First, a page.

In a study by Nakao et al, the authors assessed the variation of IVC size based on the supine versus lateral position [6]. They found that in normal persons there is significant variation in IVC diameter, area and shape from the right lateral, supine and left lateral position. In our

Figure. A. Represents the Interclass correlation coefficient (ICC) of the Inferior vena cava minimum (left), maximum (center) and IVC Collapse Index (right) in the upright position. B. Is a Bland-Altman plot of the difference in millimeters between supine and upright position over the supine position of the IVC minimum (left), IVC maximum (center), and IVC Collapse Index (right).

N.L. Panebianco et al. / American Journal of Emergency Medicine 32 (2014) 13261329 1329

study, we did not test the effect of rolling a patient on IVC metrics. It is possible that the IVC is more sensitive to the compressive forces exerted by abdominal organs in right and left rotation than in supine versus upright.

In this study, the collapsibility index had a consistently worse agreement than the maximum or minimum measurements. This finding has been noted in prior published work [7]. It is most likely due to the multiplicative formula of the IVC-CI, by which data points are multiplied creating variances that are much larger than those between its constituent components. Future studies to determine which IVC metric is most accurate and useful in the acute care setting might further elucidate this issue.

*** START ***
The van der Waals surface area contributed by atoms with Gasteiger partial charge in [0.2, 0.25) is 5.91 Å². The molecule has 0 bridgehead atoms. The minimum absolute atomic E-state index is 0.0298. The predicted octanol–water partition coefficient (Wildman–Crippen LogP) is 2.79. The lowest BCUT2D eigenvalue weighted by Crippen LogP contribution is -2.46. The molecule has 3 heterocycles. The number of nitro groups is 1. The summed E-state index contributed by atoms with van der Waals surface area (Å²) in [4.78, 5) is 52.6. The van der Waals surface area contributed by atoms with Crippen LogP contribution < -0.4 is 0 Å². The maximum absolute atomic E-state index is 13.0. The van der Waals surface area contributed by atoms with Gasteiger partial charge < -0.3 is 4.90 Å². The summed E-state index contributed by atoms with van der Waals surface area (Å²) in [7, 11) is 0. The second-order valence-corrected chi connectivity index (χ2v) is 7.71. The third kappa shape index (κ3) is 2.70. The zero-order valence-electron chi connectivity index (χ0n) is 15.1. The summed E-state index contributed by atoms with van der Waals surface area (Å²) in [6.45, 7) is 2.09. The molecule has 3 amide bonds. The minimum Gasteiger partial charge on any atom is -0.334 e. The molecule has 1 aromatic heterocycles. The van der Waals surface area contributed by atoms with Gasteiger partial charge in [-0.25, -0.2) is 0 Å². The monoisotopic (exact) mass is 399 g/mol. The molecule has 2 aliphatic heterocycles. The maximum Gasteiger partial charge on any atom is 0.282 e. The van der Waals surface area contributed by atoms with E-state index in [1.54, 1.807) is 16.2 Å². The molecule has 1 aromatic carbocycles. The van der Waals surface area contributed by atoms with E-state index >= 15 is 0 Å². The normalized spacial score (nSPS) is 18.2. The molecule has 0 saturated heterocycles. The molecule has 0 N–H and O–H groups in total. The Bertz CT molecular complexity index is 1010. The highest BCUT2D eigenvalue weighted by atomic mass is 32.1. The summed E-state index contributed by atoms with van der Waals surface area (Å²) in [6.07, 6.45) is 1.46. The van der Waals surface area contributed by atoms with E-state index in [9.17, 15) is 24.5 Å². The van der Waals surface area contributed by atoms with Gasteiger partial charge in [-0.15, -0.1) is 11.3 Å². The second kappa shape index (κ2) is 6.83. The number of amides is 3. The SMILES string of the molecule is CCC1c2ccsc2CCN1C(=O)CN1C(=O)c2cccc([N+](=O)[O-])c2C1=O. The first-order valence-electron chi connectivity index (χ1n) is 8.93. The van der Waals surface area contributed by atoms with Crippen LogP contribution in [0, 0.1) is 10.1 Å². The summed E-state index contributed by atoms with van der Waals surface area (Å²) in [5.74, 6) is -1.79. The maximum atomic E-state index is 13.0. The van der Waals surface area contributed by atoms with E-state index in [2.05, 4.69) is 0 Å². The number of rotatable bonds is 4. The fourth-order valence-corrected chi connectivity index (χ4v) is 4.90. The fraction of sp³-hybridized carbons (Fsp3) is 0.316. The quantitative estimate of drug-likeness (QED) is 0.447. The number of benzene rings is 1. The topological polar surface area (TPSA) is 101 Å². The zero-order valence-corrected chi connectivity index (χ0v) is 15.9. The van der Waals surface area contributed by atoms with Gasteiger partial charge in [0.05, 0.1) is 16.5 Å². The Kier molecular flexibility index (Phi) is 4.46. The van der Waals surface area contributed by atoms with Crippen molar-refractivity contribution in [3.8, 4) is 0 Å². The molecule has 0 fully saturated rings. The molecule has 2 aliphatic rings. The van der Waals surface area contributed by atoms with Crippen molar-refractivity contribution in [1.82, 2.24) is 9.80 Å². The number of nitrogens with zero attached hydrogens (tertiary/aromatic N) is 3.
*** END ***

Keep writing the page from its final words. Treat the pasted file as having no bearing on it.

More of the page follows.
In this study of 45 patients undergoing dialysis in an in-patient setting, there is good agreement between supine and upright IVC metrics. In those patients unable to lay flat for evaluation of the IVC for volume status, a semi-recumbent position may be used.


  1. Rivers E, Nguyen B, Havstad S, Ressler J, Muzzin A, Knoblich B, Peterson E, Tomlanovich M. Early goal-directed therapy in the treatment of severe sepsis and septic shock. N Engl J Med 2001;345(19):1368-77.
  2. Nagdev AD, Merchant RC, Tirado-Gonzalez A, Sisson CA, Murphy MC. Emergency department bedside ultrasonographic measurement of the Caval index for noninvasive determination of low central venous pressure. Ann Emerg Med 2010;55(3):290-5 [Epub 2009 Jun 25].
  3. Stawicki SP, Braslow BM, Panebianco NL, Kirkpatrick JN, Gracias VH, Hayden GE, Dean AJ. Intensivist use of hand-carried ultrasonography to measure IVC collapsibility in estimating intravascular volume status: correlations with CVP. J Am Coll Surg 2009;209(1):55-61 [Epub 2009 May 1].
  4. Rockwell M, Puthottile J, Russell C, Melniker L, Briggs W, Hayden G, Panebianco N. Patient positioning and inferior vena caval indices. Acad Emerg Med 2009;16(4 Suppl) s31 [Abstract only].
  5. Brennan JM, Ronan A, Goonewardena S, Blair JE, Hammes M, Shah D, Vasaiwala S, Kirkpatrick JN, Spencer KT. Handcarried Ultrasound measurement of the inferior vena cava for assessment of intravascular volume status in the outpatient hemodialysis clinic. Clin J Am Soc Nephrol 2006;1(4):749-53 [Epub 2006 May 24].
  6. Nakao S, Come PC, McKay RG, Ransil BJ. Effects of positional changes on inferior vena caval size and dynamics and correlations with right-sided cardiac pressure. Am J Cardiol 1987;59(1):125-32.
  7. Fields JM, Lee PA, Jenq KY, Mark DG, Panebianco NL, Dean AJ. The interrater reliability of inferior vena cava ultrasound by bedside clinician sonographers in emergency department patients. Acad Emerg Med 2011;18(1):98-101.

Leave a Reply

Your email address will not be published. Required fields are marked *